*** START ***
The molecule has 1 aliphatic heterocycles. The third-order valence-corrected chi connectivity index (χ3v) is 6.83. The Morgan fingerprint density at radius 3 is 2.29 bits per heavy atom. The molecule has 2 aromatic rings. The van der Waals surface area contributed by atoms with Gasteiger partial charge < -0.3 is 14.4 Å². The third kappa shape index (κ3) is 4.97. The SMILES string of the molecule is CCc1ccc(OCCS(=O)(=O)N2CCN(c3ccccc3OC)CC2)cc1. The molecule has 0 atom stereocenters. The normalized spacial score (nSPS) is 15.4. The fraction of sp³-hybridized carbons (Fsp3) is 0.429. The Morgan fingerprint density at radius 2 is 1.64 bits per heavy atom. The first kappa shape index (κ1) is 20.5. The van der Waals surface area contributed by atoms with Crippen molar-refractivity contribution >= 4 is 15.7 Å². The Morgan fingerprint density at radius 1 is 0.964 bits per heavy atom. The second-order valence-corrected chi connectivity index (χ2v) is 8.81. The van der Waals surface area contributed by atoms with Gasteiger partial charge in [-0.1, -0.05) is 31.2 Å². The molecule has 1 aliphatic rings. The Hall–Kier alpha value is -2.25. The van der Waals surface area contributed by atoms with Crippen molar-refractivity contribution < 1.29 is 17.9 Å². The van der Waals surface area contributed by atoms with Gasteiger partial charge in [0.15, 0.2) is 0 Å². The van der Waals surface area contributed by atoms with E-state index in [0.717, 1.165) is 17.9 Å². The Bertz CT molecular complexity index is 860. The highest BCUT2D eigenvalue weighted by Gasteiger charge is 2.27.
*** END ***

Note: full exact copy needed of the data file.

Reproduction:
The molecule has 1 aliphatic heterocycles. The third-order valence-corrected chi connectivity index (χ3v) is 6.83. The Morgan fingerprint density at radius 3 is 2.29 bits per heavy atom. The molecule has 2 aromatic rings. The van der Waals surface area contributed by atoms with Gasteiger partial charge < -0.3 is 14.4 Å². The third kappa shape index (κ3) is 4.97. The SMILES string of the molecule is CCc1ccc(OCCS(=O)(=O)N2CCN(c3ccccc3OC)CC2)cc1. The molecule has 0 atom stereocenters. The normalized spacial score (nSPS) is 15.4. The fraction of sp³-hybridized carbons (Fsp3) is 0.429. The Morgan fingerprint density at radius 2 is 1.64 bits per heavy atom. The first kappa shape index (κ1) is 20.5. The van der Waals surface area contributed by atoms with Crippen molar-refractivity contribution >= 4 is 15.7 Å². The Morgan fingerprint density at radius 1 is 0.964 bits per heavy atom. The second-order valence-corrected chi connectivity index (χ2v) is 8.81. The van der Waals surface area contributed by atoms with Gasteiger partial charge in [-0.1, -0.05) is 31.2 Å². The molecule has 1 aliphatic rings. The Hall–Kier alpha value is -2.25. The van der Waals surface area contributed by atoms with Crippen molar-refractivity contribution < 1.29 is 17.9 Å². The van der Waals surface area contributed by atoms with Gasteiger partial charge in [0.15, 0.2) is 0 Å². The van der Waals surface area contributed by atoms with E-state index in [0.717, 1.165) is 17.9 Å². The Bertz CT molecular complexity index is 860. The highest BCUT2D eigenvalue weighted by Gasteiger charge is 2.27.